* Mortgage rates turn lower this week (Newsweek)
Rates on 30-year-fixed mortgages declined this week amid reports of a weakening job market and easing concerns over inflation, Freddie Mac said Thursday.
* Shareholder files lawsuit against Sprint (Jason Gertzen, Kansas City Star)
A Sprint shareholder filed a would-be class-action lawsuit challenging whether the company propped up its stock price by avoiding timely disclosures of problems with its Nextel purchase.In a lawsuit filed Tuesday in U.S. District Court in the District of Kansas, Cora Bennett, a Sprint shareholder, stated that the company continued to …
* Public expects big fall in inflation (Kathryn Hopkins, Guardian Unlimited)
Britons’ expectations for inflation over the next year dropped to their lowest level in nearly four years, the Bank of England said today.
* Gold prices gain as Wall Street wavers (Sara Lepro)
Gold prices rose Wednesday, benefiting from a quieter day on Wall Street and as the dollar fell against other currencies. Oil prices and agriculture futures sank on new evidence that global demand is falling off.
* Inflation will kill the gilt rally in the end (Ian Williams, Telegraph)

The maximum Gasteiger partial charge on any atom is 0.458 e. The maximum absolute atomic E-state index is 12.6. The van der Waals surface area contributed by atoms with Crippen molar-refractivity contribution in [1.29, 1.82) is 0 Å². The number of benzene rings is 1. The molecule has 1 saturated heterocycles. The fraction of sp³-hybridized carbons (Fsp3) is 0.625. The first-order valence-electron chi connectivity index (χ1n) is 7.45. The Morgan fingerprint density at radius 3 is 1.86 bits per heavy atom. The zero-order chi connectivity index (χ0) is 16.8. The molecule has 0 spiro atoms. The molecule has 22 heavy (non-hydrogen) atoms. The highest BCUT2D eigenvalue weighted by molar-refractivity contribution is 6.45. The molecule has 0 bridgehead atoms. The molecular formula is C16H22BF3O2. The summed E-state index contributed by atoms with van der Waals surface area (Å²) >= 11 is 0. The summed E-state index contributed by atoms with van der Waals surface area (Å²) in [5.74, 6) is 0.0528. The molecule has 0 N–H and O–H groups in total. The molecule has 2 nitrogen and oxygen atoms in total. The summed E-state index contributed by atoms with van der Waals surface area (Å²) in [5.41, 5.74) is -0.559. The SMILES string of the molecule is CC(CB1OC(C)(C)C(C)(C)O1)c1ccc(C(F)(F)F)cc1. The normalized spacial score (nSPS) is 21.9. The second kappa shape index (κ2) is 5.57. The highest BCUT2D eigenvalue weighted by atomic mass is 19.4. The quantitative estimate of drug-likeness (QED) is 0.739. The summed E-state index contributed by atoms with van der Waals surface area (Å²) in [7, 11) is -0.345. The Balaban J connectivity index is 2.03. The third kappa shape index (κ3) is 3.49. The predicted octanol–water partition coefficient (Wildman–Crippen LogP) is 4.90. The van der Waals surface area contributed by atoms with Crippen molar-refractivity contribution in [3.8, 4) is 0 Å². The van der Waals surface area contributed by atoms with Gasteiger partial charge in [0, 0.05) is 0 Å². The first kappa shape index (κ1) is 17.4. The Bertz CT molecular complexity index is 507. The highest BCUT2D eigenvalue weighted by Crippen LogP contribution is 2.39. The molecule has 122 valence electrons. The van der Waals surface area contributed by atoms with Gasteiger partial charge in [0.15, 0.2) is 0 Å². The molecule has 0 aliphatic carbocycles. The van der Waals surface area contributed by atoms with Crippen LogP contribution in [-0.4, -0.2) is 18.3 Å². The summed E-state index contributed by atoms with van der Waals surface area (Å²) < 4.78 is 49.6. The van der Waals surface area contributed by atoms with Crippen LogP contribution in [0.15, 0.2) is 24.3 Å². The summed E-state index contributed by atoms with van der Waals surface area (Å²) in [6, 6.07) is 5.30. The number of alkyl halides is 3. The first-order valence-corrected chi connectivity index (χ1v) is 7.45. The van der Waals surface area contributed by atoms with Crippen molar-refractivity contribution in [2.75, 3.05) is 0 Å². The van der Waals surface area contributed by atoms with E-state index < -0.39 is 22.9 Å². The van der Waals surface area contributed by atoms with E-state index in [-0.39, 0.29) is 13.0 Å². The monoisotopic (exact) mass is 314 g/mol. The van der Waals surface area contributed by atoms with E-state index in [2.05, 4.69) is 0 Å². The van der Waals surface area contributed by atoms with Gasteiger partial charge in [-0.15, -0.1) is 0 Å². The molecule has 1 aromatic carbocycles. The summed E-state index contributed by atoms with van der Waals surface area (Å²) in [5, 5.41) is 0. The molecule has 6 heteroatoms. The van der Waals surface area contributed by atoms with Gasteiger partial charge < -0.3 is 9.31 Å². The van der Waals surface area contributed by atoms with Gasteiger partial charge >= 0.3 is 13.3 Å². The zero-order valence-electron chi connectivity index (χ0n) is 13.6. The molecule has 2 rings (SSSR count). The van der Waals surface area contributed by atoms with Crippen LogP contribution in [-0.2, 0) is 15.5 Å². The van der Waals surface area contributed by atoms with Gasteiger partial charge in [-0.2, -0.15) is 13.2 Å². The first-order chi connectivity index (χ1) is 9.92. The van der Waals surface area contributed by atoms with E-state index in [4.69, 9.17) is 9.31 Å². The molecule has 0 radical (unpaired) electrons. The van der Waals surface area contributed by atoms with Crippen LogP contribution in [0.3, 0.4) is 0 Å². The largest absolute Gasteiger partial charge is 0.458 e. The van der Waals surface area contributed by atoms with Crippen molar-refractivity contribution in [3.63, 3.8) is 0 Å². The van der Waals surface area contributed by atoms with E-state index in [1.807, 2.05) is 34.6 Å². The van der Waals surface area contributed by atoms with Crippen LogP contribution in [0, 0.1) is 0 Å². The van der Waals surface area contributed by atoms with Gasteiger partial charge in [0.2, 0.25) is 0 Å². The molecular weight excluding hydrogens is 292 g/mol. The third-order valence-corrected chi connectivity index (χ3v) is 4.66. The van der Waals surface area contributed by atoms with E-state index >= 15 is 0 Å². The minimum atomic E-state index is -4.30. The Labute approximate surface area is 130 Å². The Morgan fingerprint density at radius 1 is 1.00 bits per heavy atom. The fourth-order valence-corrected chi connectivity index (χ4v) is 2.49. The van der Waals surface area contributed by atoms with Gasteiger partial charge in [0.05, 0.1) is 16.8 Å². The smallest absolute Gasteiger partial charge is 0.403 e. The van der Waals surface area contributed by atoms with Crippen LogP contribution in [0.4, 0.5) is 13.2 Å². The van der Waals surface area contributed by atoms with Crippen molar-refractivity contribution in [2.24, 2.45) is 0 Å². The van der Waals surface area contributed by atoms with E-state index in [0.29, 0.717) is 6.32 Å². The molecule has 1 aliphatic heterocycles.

The reason the market became so excited was that the method chosen to implement QE would involve the Bank of England buying billions of gilts in the open market to put on its own balance sheet. This expansion of the Bank’s balance sheet is the modern day equivalent of printing money and has longer term inflationary implications that are anything but bullish for the longer gilts and longer corpo…
* Switch supermarkets to save money on food (Mirror)
Hard-pressed families are now struggling to put healthy food on the table as prices continue to rise.
* Buffett: The economy has fallen off a cliff (Newsweek)
OMAHA, Neb. – Billionaire Warren Buffett remains confident that Americas best days are ahead, but he says the nation likely will face higher unemployment and eventually inflation because of the current economic crisis.
* The case for a Glass-Steagall lite (John Gapper, The Financial Times)
Since, by common consent, we are immersed in the worst financial crisis since 1929, it is not surprising some of the old remedies are being considered again. More baffling is how quickly one of them is being dismissed.
* Sometimes Zimbabwe Is Just Zimbabwe (New Republic)
Asked if his “beyond the pale” comment implied a racial overtone to Sanford’s remarks, Clyburn replied:
* ‘Sell every asset except gilts’ (Telegraph)
At the end of last week, gilt prices soared and yields fell again. The market reacted positively to the Bank of England’s announcement of quantitative easing. Yet in the preceding days and weeks the market had been spooked by concerns that the bail-outs would create inflation. Why the sudden change in sentiment?